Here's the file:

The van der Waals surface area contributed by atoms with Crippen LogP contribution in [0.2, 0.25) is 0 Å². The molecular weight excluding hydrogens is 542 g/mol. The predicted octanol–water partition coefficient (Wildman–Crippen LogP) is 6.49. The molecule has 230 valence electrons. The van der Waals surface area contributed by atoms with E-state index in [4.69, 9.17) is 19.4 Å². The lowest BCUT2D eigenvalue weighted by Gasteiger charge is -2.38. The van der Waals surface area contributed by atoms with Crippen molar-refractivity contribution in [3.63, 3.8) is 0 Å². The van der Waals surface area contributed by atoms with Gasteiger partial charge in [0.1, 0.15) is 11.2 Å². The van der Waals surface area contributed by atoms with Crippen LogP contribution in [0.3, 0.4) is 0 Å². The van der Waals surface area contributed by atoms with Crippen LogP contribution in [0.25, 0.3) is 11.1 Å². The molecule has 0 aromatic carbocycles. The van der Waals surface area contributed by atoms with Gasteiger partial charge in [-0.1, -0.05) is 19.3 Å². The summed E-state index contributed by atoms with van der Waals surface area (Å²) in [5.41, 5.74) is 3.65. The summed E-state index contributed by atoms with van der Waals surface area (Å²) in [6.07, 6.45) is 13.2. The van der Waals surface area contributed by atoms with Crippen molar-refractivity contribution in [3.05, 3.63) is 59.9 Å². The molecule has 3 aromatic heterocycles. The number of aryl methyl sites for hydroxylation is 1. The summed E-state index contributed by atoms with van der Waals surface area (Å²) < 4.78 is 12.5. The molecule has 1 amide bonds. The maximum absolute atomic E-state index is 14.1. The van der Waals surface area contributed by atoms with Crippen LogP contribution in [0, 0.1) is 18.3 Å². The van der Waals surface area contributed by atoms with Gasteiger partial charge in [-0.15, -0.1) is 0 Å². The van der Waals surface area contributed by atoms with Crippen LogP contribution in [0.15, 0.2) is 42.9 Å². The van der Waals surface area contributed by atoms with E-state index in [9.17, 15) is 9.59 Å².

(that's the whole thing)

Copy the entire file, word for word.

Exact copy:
The van der Waals surface area contributed by atoms with Crippen LogP contribution in [0.2, 0.25) is 0 Å². The molecular weight excluding hydrogens is 542 g/mol. The predicted octanol–water partition coefficient (Wildman–Crippen LogP) is 6.49. The molecule has 230 valence electrons. The van der Waals surface area contributed by atoms with E-state index in [4.69, 9.17) is 19.4 Å². The lowest BCUT2D eigenvalue weighted by Gasteiger charge is -2.38. The van der Waals surface area contributed by atoms with Crippen molar-refractivity contribution in [3.63, 3.8) is 0 Å². The van der Waals surface area contributed by atoms with Gasteiger partial charge in [0.1, 0.15) is 11.2 Å². The van der Waals surface area contributed by atoms with Crippen LogP contribution in [0.3, 0.4) is 0 Å². The van der Waals surface area contributed by atoms with Crippen LogP contribution in [0.25, 0.3) is 11.1 Å². The molecule has 0 aromatic carbocycles. The van der Waals surface area contributed by atoms with Gasteiger partial charge in [-0.1, -0.05) is 19.3 Å². The summed E-state index contributed by atoms with van der Waals surface area (Å²) in [5.41, 5.74) is 3.65. The summed E-state index contributed by atoms with van der Waals surface area (Å²) in [6.07, 6.45) is 13.2. The van der Waals surface area contributed by atoms with Crippen molar-refractivity contribution in [3.05, 3.63) is 59.9 Å². The molecule has 3 aromatic heterocycles. The number of aryl methyl sites for hydroxylation is 1. The summed E-state index contributed by atoms with van der Waals surface area (Å²) < 4.78 is 12.5. The molecule has 1 amide bonds. The maximum absolute atomic E-state index is 14.1. The van der Waals surface area contributed by atoms with Crippen LogP contribution in [0, 0.1) is 18.3 Å². The van der Waals surface area contributed by atoms with Gasteiger partial charge in [-0.15, -0.1) is 0 Å². The van der Waals surface area contributed by atoms with Crippen LogP contribution in [0.15, 0.2) is 42.9 Å². The van der Waals surface area contributed by atoms with E-state index in [9.17, 15) is 9.59 Å².